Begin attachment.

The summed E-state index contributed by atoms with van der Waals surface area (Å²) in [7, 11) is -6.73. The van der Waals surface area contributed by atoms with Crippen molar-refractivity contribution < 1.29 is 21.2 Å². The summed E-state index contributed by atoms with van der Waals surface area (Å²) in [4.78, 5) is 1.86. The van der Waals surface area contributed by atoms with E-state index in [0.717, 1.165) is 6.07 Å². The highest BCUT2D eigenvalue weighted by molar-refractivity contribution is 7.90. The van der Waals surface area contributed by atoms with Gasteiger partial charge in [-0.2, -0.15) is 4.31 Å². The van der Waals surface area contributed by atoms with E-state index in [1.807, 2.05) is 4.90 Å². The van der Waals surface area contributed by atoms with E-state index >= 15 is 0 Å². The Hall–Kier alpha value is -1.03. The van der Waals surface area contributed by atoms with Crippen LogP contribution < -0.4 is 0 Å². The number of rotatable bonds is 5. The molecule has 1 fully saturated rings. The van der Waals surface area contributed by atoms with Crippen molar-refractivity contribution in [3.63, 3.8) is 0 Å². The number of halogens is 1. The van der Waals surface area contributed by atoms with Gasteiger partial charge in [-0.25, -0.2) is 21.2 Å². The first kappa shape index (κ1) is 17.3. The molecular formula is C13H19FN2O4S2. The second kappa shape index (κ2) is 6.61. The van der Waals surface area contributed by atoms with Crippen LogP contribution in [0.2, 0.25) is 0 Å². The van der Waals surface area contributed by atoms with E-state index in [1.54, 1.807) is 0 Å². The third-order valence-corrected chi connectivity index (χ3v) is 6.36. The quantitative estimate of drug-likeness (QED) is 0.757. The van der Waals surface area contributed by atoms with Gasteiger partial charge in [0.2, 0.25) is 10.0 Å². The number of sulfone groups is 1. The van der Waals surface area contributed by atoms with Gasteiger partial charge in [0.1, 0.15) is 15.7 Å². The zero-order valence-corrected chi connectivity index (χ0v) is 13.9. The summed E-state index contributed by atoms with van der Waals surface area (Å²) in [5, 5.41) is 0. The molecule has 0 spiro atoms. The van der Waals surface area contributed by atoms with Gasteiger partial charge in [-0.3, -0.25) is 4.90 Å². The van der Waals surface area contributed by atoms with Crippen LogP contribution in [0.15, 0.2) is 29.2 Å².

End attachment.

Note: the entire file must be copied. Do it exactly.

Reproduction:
The summed E-state index contributed by atoms with van der Waals surface area (Å²) in [7, 11) is -6.73. The van der Waals surface area contributed by atoms with Crippen molar-refractivity contribution < 1.29 is 21.2 Å². The summed E-state index contributed by atoms with van der Waals surface area (Å²) in [4.78, 5) is 1.86. The van der Waals surface area contributed by atoms with E-state index in [0.717, 1.165) is 6.07 Å². The highest BCUT2D eigenvalue weighted by molar-refractivity contribution is 7.90. The van der Waals surface area contributed by atoms with Gasteiger partial charge in [-0.2, -0.15) is 4.31 Å². The van der Waals surface area contributed by atoms with E-state index in [1.807, 2.05) is 4.90 Å². The van der Waals surface area contributed by atoms with E-state index >= 15 is 0 Å². The Hall–Kier alpha value is -1.03. The van der Waals surface area contributed by atoms with Crippen LogP contribution < -0.4 is 0 Å². The number of rotatable bonds is 5. The molecule has 1 fully saturated rings. The van der Waals surface area contributed by atoms with Crippen molar-refractivity contribution in [3.63, 3.8) is 0 Å². The number of halogens is 1. The van der Waals surface area contributed by atoms with Gasteiger partial charge in [-0.25, -0.2) is 21.2 Å². The first kappa shape index (κ1) is 17.3. The molecular formula is C13H19FN2O4S2. The second kappa shape index (κ2) is 6.61. The van der Waals surface area contributed by atoms with Crippen LogP contribution in [0.2, 0.25) is 0 Å². The van der Waals surface area contributed by atoms with E-state index in [1.54, 1.807) is 0 Å². The third-order valence-corrected chi connectivity index (χ3v) is 6.36. The quantitative estimate of drug-likeness (QED) is 0.757. The van der Waals surface area contributed by atoms with Gasteiger partial charge in [0.2, 0.25) is 10.0 Å². The number of sulfone groups is 1. The van der Waals surface area contributed by atoms with Gasteiger partial charge in [0.1, 0.15) is 15.7 Å². The zero-order valence-corrected chi connectivity index (χ0v) is 13.9. The summed E-state index contributed by atoms with van der Waals surface area (Å²) in [5, 5.41) is 0. The molecule has 0 spiro atoms. The van der Waals surface area contributed by atoms with Gasteiger partial charge in [-0.3, -0.25) is 4.90 Å². The van der Waals surface area contributed by atoms with Crippen LogP contribution in [0.15, 0.2) is 29.2 Å².